The Freedom Summer of 1964


At the Freedom Summer anniversary conference in Jackson, Miss., the activists who registered black voters and taught in Freedom Schools under the threat of violence 50 years ago stood up to introduce themselves. It took three hours to hear what they did in the Magnolia State back in 1964 and have gone on to do… Read More

Around the Clock


For many years Jews in the United States and throughout the world longed for an all-cable news channel that really understood Israel. And for years, networks such as CNN, BBC, MSNBC, Fox News, France 24 and Al Jazeera have come up short in presenting Israel’s side of the story, especially when covering the Palestinian conflicts…. Read More

Recipe for a Heated Competition


Now in its fourth summer  of fierce competition, the annual Mason Dixon Master Chef Tournament has enjoyed ever-increasing popularity, and two individuals involved since the tournament’s inception played a big part in creating that success. By day, tournament founder  Erik Folkart is an award-winning marketing associate for Sysco, but his spring and summer evenings are… Read More

In It Together


History was made last Sunday at the Owings Mills Jewish Community Center when two martial arts students tested and achieved their black belts in karate. After more than a decade of study, practice and hard work, Nadav Korman, 18, and Andy Sokal, 23, completed the final stage of their testing Sunday morning with friends and… Read More

Inspired Silver


From the cobblestone steps of the Old City to Jewish community centers across the East Coast, Doron Cohen, owner of Doron Gallery and highly acclaimed filigree jeweler, transports the spirit of Safed, Israel to America this summer. Born in the Tel Aviv suburb of Ramat Gan, Cohen followed in the footsteps of his parents, Yemenite… Read More

Finding balance in both life and death

Editorial Director

Nobody likes dealing with the dead. So many of us view it as a necessary evil: Attending to the burial of a loved one is seen as a crucial part of the mourning process, but it is never embraced as something to be anticipated. It is what it is, much like death itself. But one… Read More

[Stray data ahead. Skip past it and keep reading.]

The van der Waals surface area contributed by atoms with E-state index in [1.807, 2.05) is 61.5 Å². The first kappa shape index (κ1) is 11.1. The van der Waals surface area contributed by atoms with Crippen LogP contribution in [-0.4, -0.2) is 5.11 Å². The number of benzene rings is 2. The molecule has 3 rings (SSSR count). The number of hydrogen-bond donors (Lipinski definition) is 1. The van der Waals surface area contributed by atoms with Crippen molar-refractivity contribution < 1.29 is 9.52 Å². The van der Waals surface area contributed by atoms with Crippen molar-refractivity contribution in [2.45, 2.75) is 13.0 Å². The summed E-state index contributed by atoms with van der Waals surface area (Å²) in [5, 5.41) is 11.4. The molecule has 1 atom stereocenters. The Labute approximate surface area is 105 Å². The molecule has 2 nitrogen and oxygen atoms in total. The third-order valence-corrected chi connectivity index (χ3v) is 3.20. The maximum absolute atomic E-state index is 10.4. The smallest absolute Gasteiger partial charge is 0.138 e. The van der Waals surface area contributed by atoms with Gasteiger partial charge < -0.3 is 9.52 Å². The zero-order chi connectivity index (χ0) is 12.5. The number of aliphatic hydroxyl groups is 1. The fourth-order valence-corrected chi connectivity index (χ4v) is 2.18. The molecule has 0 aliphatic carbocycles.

Three JCC Lifeguards Honored


Earlier this summer, JCC lifeguards Andrew Minkin, Jalina Ray and Jennifer Siegel’s skills were put to the test. Fortunately, all three of the Red Cross-trained lifeguards passed with flying colors, saving the life of a young boy. When Ray spotted an 8-year-old swimmer, wearing a mask and snorkel, who seemed to be struggling in the… Read More

Weapons of War


The citizens of Ferguson, Mo., in suburban St. Louis, are not Taliban fighters or al-Qaeda hijackers. Nor are they narco-criminals. But you wouldn’t know that by looking at photos of the police force that faced them after a white police officer shot and killed Michael Brown, an unarmed black teenager, on Aug. 9. In those… Read More

Right Man for the Job


After being vacant for nearly a year, the role of America’s top representative for religious freedom in the world will soon likely be occupied by a leader well known to the Washington, D.C. Jewish community. President Barack Obama on July 28 announced that he is nominating Rabbi David Saperstein, director and chief counsel of the… Read More

Looking to the Past for Our Future

Editorial Director

You need only look at the prime-time television commercials to realize that genealogy is a big business — a $1.6 billion one, in fact, according to a 2012 report on “Good Morning America.” With’s sepia-toned spots pulling at heartstrings across the country, it seems that more and more people are seeking out their links… Read More